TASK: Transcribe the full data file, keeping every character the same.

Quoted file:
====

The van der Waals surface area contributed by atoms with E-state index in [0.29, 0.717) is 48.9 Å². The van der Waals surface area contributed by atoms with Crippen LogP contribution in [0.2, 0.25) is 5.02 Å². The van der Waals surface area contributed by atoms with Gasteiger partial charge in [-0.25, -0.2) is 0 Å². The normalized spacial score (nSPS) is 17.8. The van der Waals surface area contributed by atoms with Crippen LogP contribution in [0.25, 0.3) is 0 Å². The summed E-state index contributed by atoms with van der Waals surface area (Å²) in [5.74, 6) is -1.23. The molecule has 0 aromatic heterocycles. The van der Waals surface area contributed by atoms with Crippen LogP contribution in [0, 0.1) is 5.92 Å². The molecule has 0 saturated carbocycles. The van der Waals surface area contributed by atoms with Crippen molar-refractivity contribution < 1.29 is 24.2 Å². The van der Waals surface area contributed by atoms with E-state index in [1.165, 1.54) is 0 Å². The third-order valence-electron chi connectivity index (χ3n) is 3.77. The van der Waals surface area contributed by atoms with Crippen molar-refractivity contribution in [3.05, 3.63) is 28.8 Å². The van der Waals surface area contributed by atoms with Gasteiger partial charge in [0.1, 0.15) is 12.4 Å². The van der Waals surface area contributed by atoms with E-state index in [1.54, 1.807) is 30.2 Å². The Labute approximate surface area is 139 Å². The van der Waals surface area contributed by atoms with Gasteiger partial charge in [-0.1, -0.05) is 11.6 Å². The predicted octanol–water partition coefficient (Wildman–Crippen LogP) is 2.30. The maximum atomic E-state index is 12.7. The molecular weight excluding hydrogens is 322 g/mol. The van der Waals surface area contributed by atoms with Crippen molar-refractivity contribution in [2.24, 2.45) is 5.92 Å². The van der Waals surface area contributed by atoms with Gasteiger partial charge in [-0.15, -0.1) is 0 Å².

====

The van der Waals surface area contributed by atoms with E-state index in [0.29, 0.717) is 48.9 Å². The van der Waals surface area contributed by atoms with Crippen LogP contribution in [0.2, 0.25) is 5.02 Å². The van der Waals surface area contributed by atoms with Gasteiger partial charge in [-0.25, -0.2) is 0 Å². The normalized spacial score (nSPS) is 17.8. The van der Waals surface area contributed by atoms with Crippen LogP contribution in [0.25, 0.3) is 0 Å². The summed E-state index contributed by atoms with van der Waals surface area (Å²) in [5.74, 6) is -1.23. The molecule has 0 aromatic heterocycles. The van der Waals surface area contributed by atoms with Crippen LogP contribution in [0, 0.1) is 5.92 Å². The molecule has 0 saturated carbocycles. The van der Waals surface area contributed by atoms with Crippen molar-refractivity contribution < 1.29 is 24.2 Å². The van der Waals surface area contributed by atoms with E-state index in [1.165, 1.54) is 0 Å². The third-order valence-electron chi connectivity index (χ3n) is 3.77. The van der Waals surface area contributed by atoms with Crippen molar-refractivity contribution in [3.05, 3.63) is 28.8 Å². The van der Waals surface area contributed by atoms with Gasteiger partial charge in [0.1, 0.15) is 12.4 Å². The van der Waals surface area contributed by atoms with E-state index in [1.54, 1.807) is 30.2 Å². The Labute approximate surface area is 139 Å². The van der Waals surface area contributed by atoms with Gasteiger partial charge in [-0.1, -0.05) is 11.6 Å². The predicted octanol–water partition coefficient (Wildman–Crippen LogP) is 2.30. The maximum atomic E-state index is 12.7. The molecular weight excluding hydrogens is 322 g/mol. The van der Waals surface area contributed by atoms with Crippen molar-refractivity contribution in [2.24, 2.45) is 5.92 Å². The van der Waals surface area contributed by atoms with Gasteiger partial charge in [-0.15, -0.1) is 0 Å².